Hungry to Help: How Emergency Food Groups Have Learned to Lean on the Free and Able
By: Leslie Koren
Once a week for 16 years, Liz Scheier has traveled around the city to hand food to the hungry from the back of a van. She’s fed the disadvantaged even longer, having volunteered when she was six to pack bags at a food pantry with her mom. “Living in a big city, it’s just not possible to look away from the need; it’s there every day,” she says. “And it is incredibly clear that there but for the grace of God, go I.”
Scheier is one of the legion of volunteers committed to fighting hunger citywide. Together, they are the lifeblood of the emergency food network. By leaning on the efforts of this willing, able and — importantly — free workforce, Robin Hood’s emergency food programs have managed to keep costs down just when programs are being asked to serve more and more needy neighbors. Among poverty fighters, no group is more dependent on or better able to deploy its volunteers.
“We couldn’t function without volunteers,” says Stewart Desmond of the West Side Campaign Against Hunger. “Not only because they save us money, but because they help us present our wares to clients in the nicest possible way.”
“We couldn’t function without volunteers,” says Stewart Desmond of the West Side Campaign Against Hunger. “Not only because they save us money, but because they help us present our wares to clients in the nicest possible way.” Desmond estimates they used 29,000 volunteer-hours in the past fiscal year. “At this point, some are almost employees,” he says.
Historically, hunger organizations have received little government funding, so the less they have to allocate to salaries, the more they can spend on feeding those in need. “Back then, many pantries and kitchens came out of the faith-based community, which was volunteer-oriented,” says Stephen Grimaldi, NYCP executive director. In 2015, NYCP volunteers worked a total of 46,769 hours, which represents a savings of $1,256,215 in labor.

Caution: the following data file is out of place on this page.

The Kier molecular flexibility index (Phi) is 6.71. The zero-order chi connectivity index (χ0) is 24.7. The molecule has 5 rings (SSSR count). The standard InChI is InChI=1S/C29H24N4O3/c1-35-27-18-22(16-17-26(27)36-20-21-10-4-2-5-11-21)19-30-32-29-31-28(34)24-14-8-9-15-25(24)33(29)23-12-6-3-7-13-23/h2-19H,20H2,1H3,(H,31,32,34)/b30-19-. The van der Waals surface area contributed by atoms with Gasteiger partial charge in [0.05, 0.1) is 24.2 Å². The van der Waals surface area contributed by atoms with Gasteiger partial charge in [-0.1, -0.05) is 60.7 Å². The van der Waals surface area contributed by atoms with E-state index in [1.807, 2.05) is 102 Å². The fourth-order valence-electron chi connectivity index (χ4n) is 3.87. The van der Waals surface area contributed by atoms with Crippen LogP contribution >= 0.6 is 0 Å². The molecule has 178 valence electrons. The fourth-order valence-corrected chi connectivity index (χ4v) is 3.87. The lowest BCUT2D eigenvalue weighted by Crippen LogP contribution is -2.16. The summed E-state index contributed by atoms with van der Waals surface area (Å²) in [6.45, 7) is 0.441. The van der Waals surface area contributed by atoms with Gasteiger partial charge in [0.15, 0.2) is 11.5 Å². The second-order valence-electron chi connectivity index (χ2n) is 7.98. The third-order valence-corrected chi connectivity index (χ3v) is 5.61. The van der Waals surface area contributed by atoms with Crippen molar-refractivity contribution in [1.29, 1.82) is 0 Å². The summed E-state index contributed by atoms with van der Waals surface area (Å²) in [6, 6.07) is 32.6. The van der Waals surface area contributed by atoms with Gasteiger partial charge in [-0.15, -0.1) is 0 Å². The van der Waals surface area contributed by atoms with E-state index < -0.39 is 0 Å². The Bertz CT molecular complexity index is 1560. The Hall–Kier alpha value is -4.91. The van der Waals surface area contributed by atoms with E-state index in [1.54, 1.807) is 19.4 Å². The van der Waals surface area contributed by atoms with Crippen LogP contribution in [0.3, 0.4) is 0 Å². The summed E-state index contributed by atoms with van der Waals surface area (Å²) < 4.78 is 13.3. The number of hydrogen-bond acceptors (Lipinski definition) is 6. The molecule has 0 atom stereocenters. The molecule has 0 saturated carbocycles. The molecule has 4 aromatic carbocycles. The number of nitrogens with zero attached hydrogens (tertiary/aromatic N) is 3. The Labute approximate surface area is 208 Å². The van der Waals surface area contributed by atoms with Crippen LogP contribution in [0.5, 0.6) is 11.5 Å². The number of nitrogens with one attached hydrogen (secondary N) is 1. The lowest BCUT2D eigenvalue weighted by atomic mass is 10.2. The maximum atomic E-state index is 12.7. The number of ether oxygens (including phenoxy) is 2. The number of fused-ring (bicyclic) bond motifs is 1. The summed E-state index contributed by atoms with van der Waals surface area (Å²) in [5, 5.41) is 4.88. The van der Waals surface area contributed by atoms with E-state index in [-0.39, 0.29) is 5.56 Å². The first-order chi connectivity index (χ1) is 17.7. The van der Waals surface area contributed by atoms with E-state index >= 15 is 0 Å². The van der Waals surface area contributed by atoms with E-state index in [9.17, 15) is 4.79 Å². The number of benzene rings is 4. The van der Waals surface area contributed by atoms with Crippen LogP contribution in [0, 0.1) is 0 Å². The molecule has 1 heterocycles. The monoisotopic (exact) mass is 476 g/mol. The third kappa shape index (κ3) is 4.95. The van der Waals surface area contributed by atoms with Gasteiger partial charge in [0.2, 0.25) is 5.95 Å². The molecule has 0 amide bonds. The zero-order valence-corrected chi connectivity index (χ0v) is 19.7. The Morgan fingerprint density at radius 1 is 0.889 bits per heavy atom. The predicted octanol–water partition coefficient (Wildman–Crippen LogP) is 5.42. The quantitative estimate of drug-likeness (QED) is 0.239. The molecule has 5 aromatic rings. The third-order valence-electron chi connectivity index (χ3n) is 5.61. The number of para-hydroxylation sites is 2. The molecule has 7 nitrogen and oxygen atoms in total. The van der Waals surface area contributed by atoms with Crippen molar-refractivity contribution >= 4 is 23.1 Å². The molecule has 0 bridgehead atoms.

To lure even more help and retain the helpers they have, organizations are always considering the volunteer experience. “No one wants to show up and stand around doing nothing,” says Anthony Butler from Brooklyn’s
St. John’s Bread and Life. “We get a lot of groups here because we give them work. Plus, we believe everyone can volunteer. We get a lot of
developmentally disabled adults who come back again and again because we give them responsibility.”
On a recent weekday afternoon at the NYCP, some teenagers from the Youth Service Opportunities Project, several Mennonites and a group of Wells Fargo employees work with each other to fill orders in the packing room. While The Rolling Stones’ “Satisfaction” blasts from computer speakers, two boys gather food for a family of six, the Mennonites break down bulk packages into smaller servings and a regular volunteer named Barbara Hall sweeps the floor.
“I love the clients I’ve gotten to know,” says Hall, who has served here once a week for 10 years. “I love the people who work here. And I love when a group from a big firm comes to help and you don’t even know who the CEO is. I can’t wait to get here every week — I just can’t wait.”